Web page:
Bill Zehme's biography of comic actor/performance artist Andy Kaufman (subject of the feature film Man in the Moon
) is a meticulously researched, eminently readable, and very strange book--this last being perhaps no surprise given its subject. Written over a six-year period, Lost in the Funhouse
is crammed with details gleaned from interviews with the actor's family, friends, teachers, coworkers, and unwitting participants in Kaufman's pranks. In particular, the book provides great insight into Kaufman's early life in Great Neck, NY, his relationship with transcendental meditation, and his first forays into nightclubs in the early '70s. Zehme, author of The Way You Wear Your Hat: Frank Sinatra and the Lost Art of Livin'
, weaves together multiple narratives from varying perspectives, including passages in which the author appears to have entered his subject's brain. Zehme did have access to unpublished letters and manuscripts (which fans would certainly like to see published on their own one day), but the only person who could legitimately verify the accuracy of these passages is no longer with us.
At its best, the book approaches that apex of artful celebrity bi-fiction, Nick Tosches's Dino: Living High in the Dirty Business of Dreams. The transitions from one perspective to the next are a bit jarring at first, but once the reader gives in to Zehmes's collage of multiple personalities, one is considerably closer to understanding the book's subject. Kaufman was nothing if not a collection of various intense personalities: the young boy continually mourning his grandfather's death; the likable and naive Foreign Man; the talentless and irascible lounge singer Tony Clifton; the bliss-seeking student of TM; the devoted and loving son who never had anything to do with his own child; and world champion of inter-gender wrestling. Lost in the Funhouse is the one Kaufman tome that will please neophytes as well as those with their own Andy Kaufman Web sites. --Mike McGonigal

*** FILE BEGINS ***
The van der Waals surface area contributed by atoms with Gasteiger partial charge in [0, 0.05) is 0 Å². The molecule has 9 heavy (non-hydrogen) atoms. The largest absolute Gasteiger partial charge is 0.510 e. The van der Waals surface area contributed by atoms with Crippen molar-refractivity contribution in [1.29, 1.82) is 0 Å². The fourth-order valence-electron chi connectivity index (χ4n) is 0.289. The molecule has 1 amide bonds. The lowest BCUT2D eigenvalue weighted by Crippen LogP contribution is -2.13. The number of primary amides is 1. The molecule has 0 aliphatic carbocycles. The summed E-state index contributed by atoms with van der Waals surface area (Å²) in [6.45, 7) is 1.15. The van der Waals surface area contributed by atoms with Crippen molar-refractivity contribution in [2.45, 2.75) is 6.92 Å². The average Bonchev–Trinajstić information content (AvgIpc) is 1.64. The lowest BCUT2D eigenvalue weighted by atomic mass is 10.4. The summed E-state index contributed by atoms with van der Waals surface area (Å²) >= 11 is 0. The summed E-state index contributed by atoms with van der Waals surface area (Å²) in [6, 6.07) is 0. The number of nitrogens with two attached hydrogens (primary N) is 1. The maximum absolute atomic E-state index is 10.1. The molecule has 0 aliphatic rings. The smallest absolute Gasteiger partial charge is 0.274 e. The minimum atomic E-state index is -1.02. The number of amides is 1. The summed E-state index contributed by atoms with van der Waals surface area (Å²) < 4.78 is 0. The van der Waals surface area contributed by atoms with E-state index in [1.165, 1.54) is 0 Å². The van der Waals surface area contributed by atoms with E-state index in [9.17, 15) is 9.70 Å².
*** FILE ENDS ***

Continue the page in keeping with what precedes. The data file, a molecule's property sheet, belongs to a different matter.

From Publishers Weekly
Already the subject of Bob Zmuda's recent memoir, Andy Kaufman Revealed, the avant-garde comedian receives more straightforward treatment at the hands of journalist Zehme (The Way You Wear Your Hat). Yet while Kaufman's life may be open to scrutiny, cracking the weird intricacies of his personality and motives is another matter. Growing up in Great Neck, N.Y., the young Andy honed his performance skills by hosting children's birthday parties before striking gold on the New York comedy scene with his creation of Foreign Man, a sweet, bumbling immigrant who would bomb with a series of unfunny jokes ("Tenk you veddy much"), only to veer into an uncanny impersonation of Elvis Presley. The character landed Kaufman a recurring guest spot on Saturday Night Live and a benchmark role as Latka Gravas on the sitcom Taxi. Eventually, his obnoxious alter ego, lounge singer Tony Clifton, and Kaufman's obsession with taunting and wrestling women audience members spurred Saturday Night Live viewers to vote by a wide margin to kick Kaufman off the show in 1982. A year and a half later, he was dead at the age of 35, the victim of lung cancer. Through the entertaining recollections of numerous friends, colleagues and family members, Kaufman comes across as either a genius or a lunatic, most likely a bit of both. Unfortunately, Zehme's mannered writing style (on Kaufman's part-time busboy job: "Plus, he could do funny things in the course of a shift not to be funny no really") detracts considerably from what is otherwise a balanced portrayal of his tumultuous career. 36 b&w photos not seen by PW. Agent, Chris Calhoun, Sterling Lord Literistic. (Dec.)
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